Iron (Fe) is an essential micronutrient for all living organisms, including human beings, but it is not readily available. Consequently, Iron (Fe) deficiency is a major threat to the health and development of the human populations in the world. The World Health Organization (WHO) has estimated that nearly 3.7 billion people are iron deficient, with 2 billion of these being anemic (WHO, 2007). Iron deficiency is most prevalent in south Asian countries (Zlotkin et al. 2004). In Bangladesh about half of all children and 70 percent of all women in Bangladesh are anemic (Ahmed 2000). Bangladesh loses 2 percent of its gross domestic product to iron deficiency (Ross and Horton 1998). Inadequate intake of dietary Fe, in quantity and quality, is the primary cause of Fe deficiency in developing countries. A diet consisting of poor Fe sources is one major reason for inadequate Fe intake. Iron deficiency can be reduced by providing healthy foods, supplementation, and food fortification (Haas et al. 2005), but poor families, especially from developing countries like Bangladesh cannot afford these strategies.
Biofortification is defined as the process of breeding food crops that are rich in bioavailable micronutrients (Bouis 2003). Biofortification with Fe in staple foods provides a cost-effective solution to alleviate Fe deficiency in target populations globally (Nagesh et al. 2012). Biofortification has been considered the “second Green Revolution”. The Bangladesh diet is dominated (about 80 percent) by rice (Hels et al. 2003) and contains vegetables and lentils. Polished rice is a rich source of dietary energy but a poor source of vitamins and minerals. Lentils are a rich source of protein and several essential micronutrients (Fe, Zn, β-carotene) (Bhatty, 1988) and is eaten two or more times per day in Bangladesh, prepared as soup with rice, cooked with vegetables and fried (papar, peaaju, vaji). High protein content in lentils makes it a significant food source for developing countries and low income people (Hoover et al. 2010). Therefore biofortification of lentil may close the gap between Fe intakes and requirements, and hence alleviate Fe deficiency in Bangladesh.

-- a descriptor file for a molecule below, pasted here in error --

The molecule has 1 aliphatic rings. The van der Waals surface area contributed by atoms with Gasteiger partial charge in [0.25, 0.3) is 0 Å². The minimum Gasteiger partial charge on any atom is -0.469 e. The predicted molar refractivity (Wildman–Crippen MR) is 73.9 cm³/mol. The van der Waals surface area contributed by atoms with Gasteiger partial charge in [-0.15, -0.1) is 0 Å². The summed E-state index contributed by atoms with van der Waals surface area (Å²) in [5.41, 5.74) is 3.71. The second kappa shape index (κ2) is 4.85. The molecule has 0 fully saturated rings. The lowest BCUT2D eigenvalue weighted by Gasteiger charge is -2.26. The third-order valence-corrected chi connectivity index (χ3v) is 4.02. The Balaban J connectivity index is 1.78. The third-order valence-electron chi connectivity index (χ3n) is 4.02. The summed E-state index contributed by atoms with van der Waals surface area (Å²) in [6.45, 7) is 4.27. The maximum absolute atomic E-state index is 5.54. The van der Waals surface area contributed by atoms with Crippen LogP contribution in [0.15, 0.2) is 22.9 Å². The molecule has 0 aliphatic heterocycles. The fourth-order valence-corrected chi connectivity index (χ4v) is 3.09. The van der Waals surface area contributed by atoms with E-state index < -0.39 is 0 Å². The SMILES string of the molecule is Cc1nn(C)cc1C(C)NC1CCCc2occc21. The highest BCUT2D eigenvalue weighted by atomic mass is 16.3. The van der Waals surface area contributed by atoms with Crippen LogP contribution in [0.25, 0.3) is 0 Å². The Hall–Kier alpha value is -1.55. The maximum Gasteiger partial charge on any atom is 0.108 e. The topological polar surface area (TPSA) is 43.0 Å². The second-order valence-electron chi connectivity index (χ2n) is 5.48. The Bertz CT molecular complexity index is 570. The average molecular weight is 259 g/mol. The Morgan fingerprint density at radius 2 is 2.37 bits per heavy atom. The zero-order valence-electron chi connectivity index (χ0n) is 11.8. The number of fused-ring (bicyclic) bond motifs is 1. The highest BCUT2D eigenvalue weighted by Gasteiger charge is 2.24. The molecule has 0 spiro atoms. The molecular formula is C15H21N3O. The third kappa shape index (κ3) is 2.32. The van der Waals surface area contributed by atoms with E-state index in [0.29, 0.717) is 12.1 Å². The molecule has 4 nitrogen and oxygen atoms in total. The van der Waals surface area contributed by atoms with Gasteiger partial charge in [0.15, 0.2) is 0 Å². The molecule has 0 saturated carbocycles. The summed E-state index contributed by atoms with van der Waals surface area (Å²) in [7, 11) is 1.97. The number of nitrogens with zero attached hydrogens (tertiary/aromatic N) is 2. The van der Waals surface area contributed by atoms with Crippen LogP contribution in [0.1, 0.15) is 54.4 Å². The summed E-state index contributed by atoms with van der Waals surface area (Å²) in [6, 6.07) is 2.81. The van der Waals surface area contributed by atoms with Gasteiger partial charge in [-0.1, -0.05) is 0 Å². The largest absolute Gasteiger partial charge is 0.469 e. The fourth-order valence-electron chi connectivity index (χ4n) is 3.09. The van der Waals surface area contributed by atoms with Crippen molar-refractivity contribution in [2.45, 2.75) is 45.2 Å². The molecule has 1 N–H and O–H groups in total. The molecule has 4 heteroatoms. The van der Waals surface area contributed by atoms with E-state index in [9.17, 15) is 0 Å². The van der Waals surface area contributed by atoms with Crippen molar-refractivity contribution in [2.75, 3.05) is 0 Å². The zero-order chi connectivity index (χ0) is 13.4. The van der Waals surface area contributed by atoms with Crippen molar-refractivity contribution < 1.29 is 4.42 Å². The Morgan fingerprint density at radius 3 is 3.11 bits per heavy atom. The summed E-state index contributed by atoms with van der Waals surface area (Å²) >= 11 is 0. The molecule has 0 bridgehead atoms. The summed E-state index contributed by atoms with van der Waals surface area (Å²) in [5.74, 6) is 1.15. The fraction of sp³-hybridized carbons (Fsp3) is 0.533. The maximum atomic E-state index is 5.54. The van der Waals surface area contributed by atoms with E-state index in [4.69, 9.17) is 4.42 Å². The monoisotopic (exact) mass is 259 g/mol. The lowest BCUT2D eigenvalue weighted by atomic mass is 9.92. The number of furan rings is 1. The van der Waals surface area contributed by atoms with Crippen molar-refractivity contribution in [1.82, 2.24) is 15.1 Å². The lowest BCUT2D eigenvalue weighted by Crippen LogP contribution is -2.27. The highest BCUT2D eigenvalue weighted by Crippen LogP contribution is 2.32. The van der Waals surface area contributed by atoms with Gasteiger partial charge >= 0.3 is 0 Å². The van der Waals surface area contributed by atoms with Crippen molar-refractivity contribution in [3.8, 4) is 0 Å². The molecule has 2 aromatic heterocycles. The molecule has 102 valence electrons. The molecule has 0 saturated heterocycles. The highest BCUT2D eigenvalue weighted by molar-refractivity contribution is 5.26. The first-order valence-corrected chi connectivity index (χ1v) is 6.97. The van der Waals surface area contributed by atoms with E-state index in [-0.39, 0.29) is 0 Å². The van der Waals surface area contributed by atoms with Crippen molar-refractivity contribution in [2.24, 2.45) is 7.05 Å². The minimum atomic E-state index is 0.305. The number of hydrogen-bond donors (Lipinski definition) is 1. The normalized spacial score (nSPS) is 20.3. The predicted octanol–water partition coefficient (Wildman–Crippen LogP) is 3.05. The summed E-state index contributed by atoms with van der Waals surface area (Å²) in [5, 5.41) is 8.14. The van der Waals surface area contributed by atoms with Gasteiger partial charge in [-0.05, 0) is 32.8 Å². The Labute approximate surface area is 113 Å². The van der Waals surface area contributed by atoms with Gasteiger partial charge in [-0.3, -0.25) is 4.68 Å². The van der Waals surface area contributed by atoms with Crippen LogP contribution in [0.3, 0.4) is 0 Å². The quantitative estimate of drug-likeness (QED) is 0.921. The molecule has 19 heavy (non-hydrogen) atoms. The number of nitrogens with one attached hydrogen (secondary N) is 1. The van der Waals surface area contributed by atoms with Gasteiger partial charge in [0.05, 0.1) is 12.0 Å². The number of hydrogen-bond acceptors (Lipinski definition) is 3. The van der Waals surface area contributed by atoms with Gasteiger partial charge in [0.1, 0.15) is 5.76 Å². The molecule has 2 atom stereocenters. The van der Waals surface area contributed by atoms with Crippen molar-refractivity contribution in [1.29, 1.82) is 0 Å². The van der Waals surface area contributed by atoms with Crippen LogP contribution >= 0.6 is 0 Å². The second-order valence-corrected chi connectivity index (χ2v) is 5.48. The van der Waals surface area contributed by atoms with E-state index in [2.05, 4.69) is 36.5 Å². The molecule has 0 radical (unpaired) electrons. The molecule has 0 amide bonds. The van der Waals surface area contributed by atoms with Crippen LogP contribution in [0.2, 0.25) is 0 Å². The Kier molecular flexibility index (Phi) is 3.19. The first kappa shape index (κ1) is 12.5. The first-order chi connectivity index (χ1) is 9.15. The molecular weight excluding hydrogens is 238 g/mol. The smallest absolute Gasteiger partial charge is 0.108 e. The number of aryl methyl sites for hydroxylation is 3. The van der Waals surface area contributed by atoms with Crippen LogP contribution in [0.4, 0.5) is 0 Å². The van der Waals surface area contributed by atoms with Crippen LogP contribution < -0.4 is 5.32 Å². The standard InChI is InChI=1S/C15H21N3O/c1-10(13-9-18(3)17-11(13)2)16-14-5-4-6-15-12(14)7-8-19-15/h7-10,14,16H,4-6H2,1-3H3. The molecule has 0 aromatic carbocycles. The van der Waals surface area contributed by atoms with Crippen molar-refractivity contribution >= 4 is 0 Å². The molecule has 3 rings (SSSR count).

Plant growth promoting rhizobacteria (PGPR) represent a wide variety of soil bacteria which grow in association with a host plant and stimulate the growth of their host by increasing nutrient mobility, uptake and enrichment in the plant (Cakmakci et al. 2006). The PGPR increase nutrient availability for plants in the rhizosphere region by direct or indirect mechanisms (Glick, 1995).The PGPR play an important role not only in cereal crops (Nain et al. 2010) but also for production of horticultural (Baset et al. 2010) and other crops (Gholami et al. 2009). The focus of this study is to demonstrate the role of PGPR isolated from different soils from Saskatoon on Fe uptake in the lentil plant.
2. Overall Hypotheses:
The application of plant growth promoting bacteria (PGPR) in the rhizosphere of...